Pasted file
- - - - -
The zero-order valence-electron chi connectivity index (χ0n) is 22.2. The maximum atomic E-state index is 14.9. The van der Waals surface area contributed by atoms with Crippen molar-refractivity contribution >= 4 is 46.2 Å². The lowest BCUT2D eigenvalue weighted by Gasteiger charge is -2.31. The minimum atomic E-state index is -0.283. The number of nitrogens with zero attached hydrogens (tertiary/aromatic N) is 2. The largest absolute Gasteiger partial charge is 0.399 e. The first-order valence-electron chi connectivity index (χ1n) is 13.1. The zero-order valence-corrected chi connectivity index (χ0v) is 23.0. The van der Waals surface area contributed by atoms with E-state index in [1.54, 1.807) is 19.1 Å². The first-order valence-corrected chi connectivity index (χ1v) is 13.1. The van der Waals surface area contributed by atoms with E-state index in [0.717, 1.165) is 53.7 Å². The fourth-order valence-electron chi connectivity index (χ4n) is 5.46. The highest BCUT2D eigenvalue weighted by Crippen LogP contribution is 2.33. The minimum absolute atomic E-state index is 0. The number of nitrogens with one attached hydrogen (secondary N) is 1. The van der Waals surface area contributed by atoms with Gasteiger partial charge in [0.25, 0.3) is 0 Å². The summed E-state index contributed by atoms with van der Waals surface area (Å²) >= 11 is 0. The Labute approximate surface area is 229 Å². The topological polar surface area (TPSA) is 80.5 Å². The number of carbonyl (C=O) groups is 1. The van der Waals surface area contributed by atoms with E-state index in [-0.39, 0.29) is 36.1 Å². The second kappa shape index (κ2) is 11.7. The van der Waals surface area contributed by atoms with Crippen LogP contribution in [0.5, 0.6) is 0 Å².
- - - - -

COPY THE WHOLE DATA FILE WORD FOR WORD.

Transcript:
The zero-order valence-electron chi connectivity index (χ0n) is 22.2. The maximum atomic E-state index is 14.9. The van der Waals surface area contributed by atoms with Crippen molar-refractivity contribution >= 4 is 46.2 Å². The lowest BCUT2D eigenvalue weighted by Gasteiger charge is -2.31. The minimum atomic E-state index is -0.283. The number of nitrogens with zero attached hydrogens (tertiary/aromatic N) is 2. The largest absolute Gasteiger partial charge is 0.399 e. The first-order valence-electron chi connectivity index (χ1n) is 13.1. The zero-order valence-corrected chi connectivity index (χ0v) is 23.0. The van der Waals surface area contributed by atoms with E-state index in [1.54, 1.807) is 19.1 Å². The first-order valence-corrected chi connectivity index (χ1v) is 13.1. The van der Waals surface area contributed by atoms with E-state index in [0.717, 1.165) is 53.7 Å². The fourth-order valence-electron chi connectivity index (χ4n) is 5.46. The highest BCUT2D eigenvalue weighted by Crippen LogP contribution is 2.33. The minimum absolute atomic E-state index is 0. The number of nitrogens with one attached hydrogen (secondary N) is 1. The van der Waals surface area contributed by atoms with Gasteiger partial charge in [0.25, 0.3) is 0 Å². The summed E-state index contributed by atoms with van der Waals surface area (Å²) >= 11 is 0. The Labute approximate surface area is 229 Å². The topological polar surface area (TPSA) is 80.5 Å². The number of carbonyl (C=O) groups is 1. The van der Waals surface area contributed by atoms with E-state index in [-0.39, 0.29) is 36.1 Å². The second kappa shape index (κ2) is 11.7. The van der Waals surface area contributed by atoms with Crippen LogP contribution in [0.5, 0.6) is 0 Å².